Barely two months after the debut of Billion Dollar Baby, and only a month after its deluxe, Seyi Vibez is back with another project. This time a mixtape, Memory Card was released on the 6th day of the new year, and it is clear the Street Pop star intends to be the early bird that catches the worm in 2023. A lot of parallels have been drawn between Seyi Vibez and Asake, 2022’s breakout star turned artist of the year, but those accusations of copying are partly down to an eagerness of fans to drum up competition, and should ease when more creatives step into the neo-fuji–house range the artists currently operate in.
Where Seyi Vibez will hope to be mentioned in conversations with Asake is with an early release barrelling into a successful music year. Memory Card is as close as he’s come to the completion of his arc, but it’s important to recall his journey here. His 2021 album, No Seyi No Vibez (NSNV), was a perfectly adequate Street Pop piece, as he chronicled his desire to make it out of the hood, in location and status, over traditional Afropop beats. As good as it was a debut, NSNV couldn’t provide the spark he needed to announce himself in the music scene.
His post-album releases strayed further from generic Street Pop, as he first got acquainted with log drums in “Gbemidebe”, which featured Bella Shmurda. At the turn of the new year 2022, he made the biggest leap towards his current form, as the song, “C Major”, unveiled his signature vocal distortion and a less dense production, two features he would hold on to in the future. Revolutionary as it was to his direction, “C Major” did not bring a significant boost to his profile, but rather than turn back, Seyi Vibez would dig himself deeper with “Billion Dollar”.
With this song he introduced crowd vocals and soulful horns, while his message remained unchanged — belief in a prosperous future that was unshaken even by a disadvantaged present. For its video he began to look the part of the eccentric act he was building to become, the dyed-haired, leather sporting character. “+234” and “Bullion Van” pulled him further into his new creation — especially the latter with its reliance on a crowd-backed chorus and a talking drum — and afterwards it became necessary to piece together a coherent piece from this patchwork, as a result of which the album, Billion Dollar Baby, was born.
Ironically, a bigger mainstream following is more readily accessible to those who are willing to break away from conventional sounds, as evidenced by Street Pop acts like Zinoleesky and Asake striking gold after importing elements of South African house music. Seyi Vibez’s experimentations are closer to the latter’s, but crucial differences exist. Where Asake’s delivery is beat heavy, Seyi Vibez relies more on Amapiano production that is without its big drums, and he incorporates a lot more string and horns in its place.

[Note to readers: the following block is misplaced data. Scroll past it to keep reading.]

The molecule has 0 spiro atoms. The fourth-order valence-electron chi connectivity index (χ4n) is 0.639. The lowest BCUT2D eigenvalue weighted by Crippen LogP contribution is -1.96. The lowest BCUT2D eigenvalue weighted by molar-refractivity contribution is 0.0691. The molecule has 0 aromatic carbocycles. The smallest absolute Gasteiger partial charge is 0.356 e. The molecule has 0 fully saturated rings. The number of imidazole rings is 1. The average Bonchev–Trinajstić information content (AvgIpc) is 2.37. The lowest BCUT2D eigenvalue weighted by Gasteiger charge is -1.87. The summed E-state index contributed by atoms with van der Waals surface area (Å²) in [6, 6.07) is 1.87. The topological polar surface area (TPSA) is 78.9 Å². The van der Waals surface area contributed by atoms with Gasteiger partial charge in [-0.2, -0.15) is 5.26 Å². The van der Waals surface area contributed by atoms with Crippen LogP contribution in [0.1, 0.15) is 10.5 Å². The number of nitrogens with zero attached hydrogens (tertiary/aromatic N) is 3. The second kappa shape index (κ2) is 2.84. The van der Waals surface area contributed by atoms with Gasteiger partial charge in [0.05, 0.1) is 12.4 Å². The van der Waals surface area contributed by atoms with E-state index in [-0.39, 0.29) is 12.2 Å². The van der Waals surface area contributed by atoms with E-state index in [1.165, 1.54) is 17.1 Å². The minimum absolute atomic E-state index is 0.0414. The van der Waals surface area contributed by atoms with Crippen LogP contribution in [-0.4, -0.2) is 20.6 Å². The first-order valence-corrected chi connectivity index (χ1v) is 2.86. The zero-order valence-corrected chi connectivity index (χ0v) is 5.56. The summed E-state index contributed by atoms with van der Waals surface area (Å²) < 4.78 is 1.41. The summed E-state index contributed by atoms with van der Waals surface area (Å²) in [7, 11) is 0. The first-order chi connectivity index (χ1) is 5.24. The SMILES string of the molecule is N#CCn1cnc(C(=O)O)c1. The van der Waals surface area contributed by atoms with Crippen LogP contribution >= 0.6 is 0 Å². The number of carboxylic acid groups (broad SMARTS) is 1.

Seyi Vibez’s artistic choices can be sharply polarising. His tendency to ignore the direction of a moving beat, and instead take a few seconds to chant his lines, may be a homage to the Ifa and Fuji influences at the very root of his music, but there are some who assume it to be an artistic error. They fault him for accidentally stepping out of rhythm with the beat — as if that were somehow possible in a studio with competent producers and sound engineers. So while a few cannot get into his music, others cannot get enough, and for the same reasons.
Seyi Vibez, like he should, ignores the naysayers to focus on supporters, and it is for them he has curated this mixtape. He anticipates the general reaction to the release of his third project in as many months, and he comes with answers. “Para Boi”, the second of five tracks here, is Memory Card‘s answer to “Chance” on Billion Dollar Baby and “Kun Faya Kun” on the 2.0, in its Amapiano leaning that is once again miserly with heavy drums. He treats the accusation of “Say I too dey drop song”, retorting with “Calming down is not recommended” and later rousing himself to even more exploits with “Ahead ahead/ Ororo dey my head”. It is the right way to approach Nigeria’s music scene as an up and comer already making some waves and looking to transcend levels; a moment’s rest may mean a missed window.